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   RE: Looking for Guidance in Teaching Vocabulary in a Proficiency-Based Classroom
 From: Stacey Johnson
 To: Language Educators
 Posted: 09-28-2017 13:59
 Message: Hi Thomas. I do a podcast about language teaching called We Teach Languages, and recently interviewed an expert on vocabulary acquisition about this very topic. The scholar is named Joe Barcroft, and his book is:
Barcroft, J. (2012). Input-Based Incremental Vocabulary Instruction. Alexandria, VA: TESOL International Association.

I very highly recommend this author and his approach. Check out his book! And my interview with him, which was so informative, will air in a few weeks, so check that out as well:

Stacey Johnson
Assistant Director for Educational Technology and Senior Lecturer of Spanish
Original Message:
Sent: 09-27-2017 19:55
From: Thomas Sanders
Subject: Looking for Guidance in Teaching Vocabulary in a Proficiency-Based Classroom

I hope that cross-posting this from the teacher development SIG is permitted - although that community is more active, it is much smaller. Hopefully the larger group of educators here will have insight into my situation.

I'm a fourth-year Spanish teacher (among other things) at a middle school and due to many factors, including a change in textbooks at the high school and professional development, I am looking to change the way I teach Spanish to my students. From what I've found in blogs, on the ACTFL website, and heard from my mentor, a proficiency-based model seems to be the way to go.

While I've found a lot of information about changes to the general method of instruction and assessment, one issue that concerns me is the best way to introduce vocabulary and make sure that students have the proper tools (vocabulary-wise) to deal with the new activities and assessments we will be doing.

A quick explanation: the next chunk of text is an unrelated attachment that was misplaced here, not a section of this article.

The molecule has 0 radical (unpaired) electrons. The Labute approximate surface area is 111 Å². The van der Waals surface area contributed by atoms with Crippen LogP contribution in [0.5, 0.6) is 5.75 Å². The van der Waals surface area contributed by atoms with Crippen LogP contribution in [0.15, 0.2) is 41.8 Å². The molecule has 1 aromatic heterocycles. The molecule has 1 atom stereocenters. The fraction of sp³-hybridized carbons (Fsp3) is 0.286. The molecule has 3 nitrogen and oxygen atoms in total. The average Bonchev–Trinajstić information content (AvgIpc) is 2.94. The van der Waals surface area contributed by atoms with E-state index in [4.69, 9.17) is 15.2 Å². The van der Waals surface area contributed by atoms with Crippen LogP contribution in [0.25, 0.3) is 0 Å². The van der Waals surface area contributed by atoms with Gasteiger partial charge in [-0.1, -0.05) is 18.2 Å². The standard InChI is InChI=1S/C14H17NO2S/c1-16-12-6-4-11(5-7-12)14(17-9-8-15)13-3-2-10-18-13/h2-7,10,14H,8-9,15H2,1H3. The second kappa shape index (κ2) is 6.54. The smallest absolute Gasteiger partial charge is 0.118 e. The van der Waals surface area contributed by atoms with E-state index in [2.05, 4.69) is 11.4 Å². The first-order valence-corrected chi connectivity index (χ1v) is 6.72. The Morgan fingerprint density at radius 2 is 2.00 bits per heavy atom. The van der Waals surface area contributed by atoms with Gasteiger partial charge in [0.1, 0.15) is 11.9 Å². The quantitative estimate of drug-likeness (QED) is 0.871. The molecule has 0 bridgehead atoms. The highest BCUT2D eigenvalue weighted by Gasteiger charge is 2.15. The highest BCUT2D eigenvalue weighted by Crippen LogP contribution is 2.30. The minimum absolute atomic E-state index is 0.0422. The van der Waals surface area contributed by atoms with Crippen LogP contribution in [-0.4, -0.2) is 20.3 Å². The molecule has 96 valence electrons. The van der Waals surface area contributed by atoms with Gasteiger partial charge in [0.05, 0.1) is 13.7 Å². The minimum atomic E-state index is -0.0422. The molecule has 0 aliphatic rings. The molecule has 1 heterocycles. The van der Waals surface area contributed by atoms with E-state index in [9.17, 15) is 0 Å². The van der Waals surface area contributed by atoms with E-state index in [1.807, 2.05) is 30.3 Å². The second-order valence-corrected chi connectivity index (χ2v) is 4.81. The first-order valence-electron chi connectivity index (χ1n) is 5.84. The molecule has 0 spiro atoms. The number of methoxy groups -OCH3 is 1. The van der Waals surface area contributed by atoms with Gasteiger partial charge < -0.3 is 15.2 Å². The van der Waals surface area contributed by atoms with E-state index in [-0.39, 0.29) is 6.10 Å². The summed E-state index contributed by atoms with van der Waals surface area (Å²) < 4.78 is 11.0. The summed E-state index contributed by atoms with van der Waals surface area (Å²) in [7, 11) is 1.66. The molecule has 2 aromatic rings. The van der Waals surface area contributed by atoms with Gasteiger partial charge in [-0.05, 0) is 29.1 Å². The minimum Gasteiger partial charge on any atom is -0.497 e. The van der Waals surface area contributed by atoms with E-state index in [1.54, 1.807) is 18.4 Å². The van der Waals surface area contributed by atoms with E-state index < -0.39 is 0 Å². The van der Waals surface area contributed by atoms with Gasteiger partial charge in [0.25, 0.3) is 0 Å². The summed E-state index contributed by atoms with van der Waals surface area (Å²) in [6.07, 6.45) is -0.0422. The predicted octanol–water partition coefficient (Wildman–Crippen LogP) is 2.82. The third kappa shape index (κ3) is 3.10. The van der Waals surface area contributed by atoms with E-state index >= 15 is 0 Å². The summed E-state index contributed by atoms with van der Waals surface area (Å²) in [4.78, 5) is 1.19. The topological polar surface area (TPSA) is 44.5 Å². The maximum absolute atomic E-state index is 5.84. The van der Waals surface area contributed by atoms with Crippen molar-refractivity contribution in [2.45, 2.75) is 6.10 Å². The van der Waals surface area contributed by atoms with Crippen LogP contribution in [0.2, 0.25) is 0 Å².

Our set-up is fairly basic: I see the 6th through 8th-grade students three times a week for approximately 40 minutes each time. We do have 1:1 Chromebooks in the middle school, which is both a blessing and a curse. Right now, many students are tempted to use Google Translate to simply get an assignment done. A transition to a proficiency-based model, where simply translating something isn't particularly helpful (improvised, non-rehearsed dialogue for example) will help to release them from this temptation.

I feel that I have enough ideas for units that my overall curriculum will not be lacking, but I am concerned about leaving my students without sufficient vocabulary when we begin to make the transition to proficiency-assessment. I know that several of my students (and likely more) will surprise me with their abilities once they're confident, but they do need to have a solid base from which to work. Are flash cards the way to go? Do I make sure they have a foundation of vocabulary and go from there?

Thanks for your advice

(I have posted this on other forums, and the other response I have gotten is to make a word wall or create a vocabulary list for students. Both seem like good ideas, but will they be sufficient on their own to create a foundation of vocabulary for each unit we cover?)

Thomas Sanders

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